First angle scale 29 and second angle scale 30 are each associated with an angle indicator, first angle indicator 54 and second angle indicator 55, respectively. When front fence 12 is positioned in the first range of fence angles, first angle indicator 54 is generally adjacent to first angle scale 29 and indicates the fence angle on first angle scale 29. When front fence 12 is positioned in the second range of fence angles, second indicator 55 is generally adjacent to second angle scale 30 and indicates the fence angle on second angle scale 30.
Advantageously, first angle indicator 54 is not adjacent to first angle scale 29 when front fence 12 is positioned in the second range of fence angles. That is, angle segment 15 moves so that first angle indicator 54 is dissociated from first angle scale 29 when front fence 12 is positioned in the second range of fence angles (see-
In another preferred embodiment, angle adjustment system 39 is arranged and configured to provide a positive stop at one or more fence angles. For example, angle segment member 15 can include a stop member, such as tab 56, that contacts another portion of the fence system to provide a positive stop. Such a positive stop can be adjustable if either tab 56 or the part contacted by tab 56 includes a stop adjustment mechanism, such as an adjustable set screw.
Front fence 12 can be retained at a desired fence angle. Angle adjustment system 39 includes an angle locking system 57. Angle locking system 57 includes angle locking knob 3 that is arranged and configured to bias against angle segment member 15. Angle locking knob 3 is threadably engaged on a pin (not shown) that slidably engages slots 49 and 50 in angle segment member 15. Knob 3 when tightened on the threaded pin biases angle segment member 15 against rear fence 13.
The preferred plate joiner system includes a height adjustment system 58, which is a subsystem of fence system 129. Height adjustment system 58 is preferably arranged and configured to adjust the distance from the top face of a workpiece to the cutter in a substantially continuous manner and with torsional and lateral stability. Optionally, height adjustment system 58 can provide a combination of rapid, discontinuous height adjustment to approximately the desired fence height, and substantially continuous adjustment to achieve the desired fence height.
Height adjustment system 58 achieves substantially continuous adjustment of fence height using a threaded rod 59. Threaded rod 59 is supported by and rotatably retained by a vertical member 60 portion of fence support 14 and threadably engages rear fence 13. Vertical member 60 and rear fence 13 are both substantially perpendicular to cutter 113. Threaded rod 59 does not move vertically relative to vertical member 60, and as threaded rod 59 is rotated, rear fence 13 moves up and down relative to vertical member 60 and cutter 113. Since front fence 12 is pivotally attached to rear fence 13, front fence 12 also moves vertically with rear fence 13 and relative to cutter 113.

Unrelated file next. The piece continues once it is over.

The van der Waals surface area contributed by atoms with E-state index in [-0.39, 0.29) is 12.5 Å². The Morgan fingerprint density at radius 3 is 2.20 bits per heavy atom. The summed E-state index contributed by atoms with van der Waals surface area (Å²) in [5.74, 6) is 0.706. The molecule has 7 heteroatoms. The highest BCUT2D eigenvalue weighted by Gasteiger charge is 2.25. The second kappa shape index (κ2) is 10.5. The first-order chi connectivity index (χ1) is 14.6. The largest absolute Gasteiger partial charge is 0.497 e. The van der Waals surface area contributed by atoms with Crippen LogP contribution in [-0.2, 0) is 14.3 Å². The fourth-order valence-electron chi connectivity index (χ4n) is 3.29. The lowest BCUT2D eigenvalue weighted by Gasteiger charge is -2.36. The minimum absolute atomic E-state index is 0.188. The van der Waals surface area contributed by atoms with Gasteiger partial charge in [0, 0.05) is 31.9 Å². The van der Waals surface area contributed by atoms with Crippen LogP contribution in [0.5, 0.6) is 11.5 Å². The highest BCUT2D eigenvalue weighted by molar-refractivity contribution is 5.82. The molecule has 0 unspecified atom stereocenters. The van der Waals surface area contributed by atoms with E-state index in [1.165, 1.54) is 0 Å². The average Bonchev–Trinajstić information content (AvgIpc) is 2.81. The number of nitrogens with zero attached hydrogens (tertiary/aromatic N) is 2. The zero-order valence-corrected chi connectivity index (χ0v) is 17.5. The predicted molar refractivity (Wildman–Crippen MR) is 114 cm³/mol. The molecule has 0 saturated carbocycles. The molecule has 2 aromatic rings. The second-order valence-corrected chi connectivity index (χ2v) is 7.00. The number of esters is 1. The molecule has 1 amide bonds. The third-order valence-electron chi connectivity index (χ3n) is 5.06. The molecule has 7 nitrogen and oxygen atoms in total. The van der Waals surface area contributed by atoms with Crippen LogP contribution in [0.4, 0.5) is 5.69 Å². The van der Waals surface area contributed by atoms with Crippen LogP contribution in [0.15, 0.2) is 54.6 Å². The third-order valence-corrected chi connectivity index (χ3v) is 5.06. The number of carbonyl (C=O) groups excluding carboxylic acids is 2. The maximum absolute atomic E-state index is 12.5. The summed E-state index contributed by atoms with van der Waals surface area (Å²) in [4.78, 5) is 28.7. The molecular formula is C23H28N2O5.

Threadable engagement of rear fence 13 with threaded rod 59 results in substantially continuous vertical adjustment of the fence. Small increments of rotation allow small increments of vertical movement on the incline of the threads. In a preferred embodiment, by knowing the pitch of the thread, each revolution or partial revolution provides a predetermined height adjustment. Optionally, using a quick release screw 80 rear fence 13 can disengage from the threads of threaded rod 59, for rapid, discontinuous height adjustment. When the approximate fence height is achieved by discontinuous adjustment, rear fence 13 can reengage the threads of threaded rod 59 for continuous adjustment to the desired fence height.
Height adjustment is achieved with torsional and lateral stability by using first guide rod 61 and second guide rod 18 to guide vertical adjustment of rear fence 13. As shown in the Figures, first guide rod 61 and second guide rod 18 are components of fence support 14. Guide rod frames 62 and 63 are components of rear fence 13. In this way, guide rods 18 and 61 are retained by fence support 14 vertical member 60, and cannot move vertically relative to vertical member 60. Yet, guide rods 18 and 61 slidably engage rear fence 13, so that rear fence 13 can slide vertically relative to the guide rods for height adjustment.
As shown in
Height adjustment system 58 includes a height locking system 82 for securing front fence 12 at the desired height and for providing reproducible lateral and torsional positioning and stability of front fence 12 at different heights. Height locking system 82 includes height locking knob 84, threaded pin 66 and plug 19. Height locking system 82 is arranged and configured to bias against a second guide rod 18 and to bias first guide rod 61 against first guide rod frame 62. Individual components of height locking system 82 are configured to bring this about. Turning knob 84 threadably advances threaded pin 66 into rear fence 13 which biases plug 67 against guide rod 18. As this biasing continues rear fence 13 is moved laterally through a distance less than the space surrounding first guide pin 61, and first guide pin 61 is biased against guide rod frame 62. Biasing guide rod 61 against guide rod frame 62 provides reproducible and stable lateral and torsional positioning of rear fence 13, and front fence 12.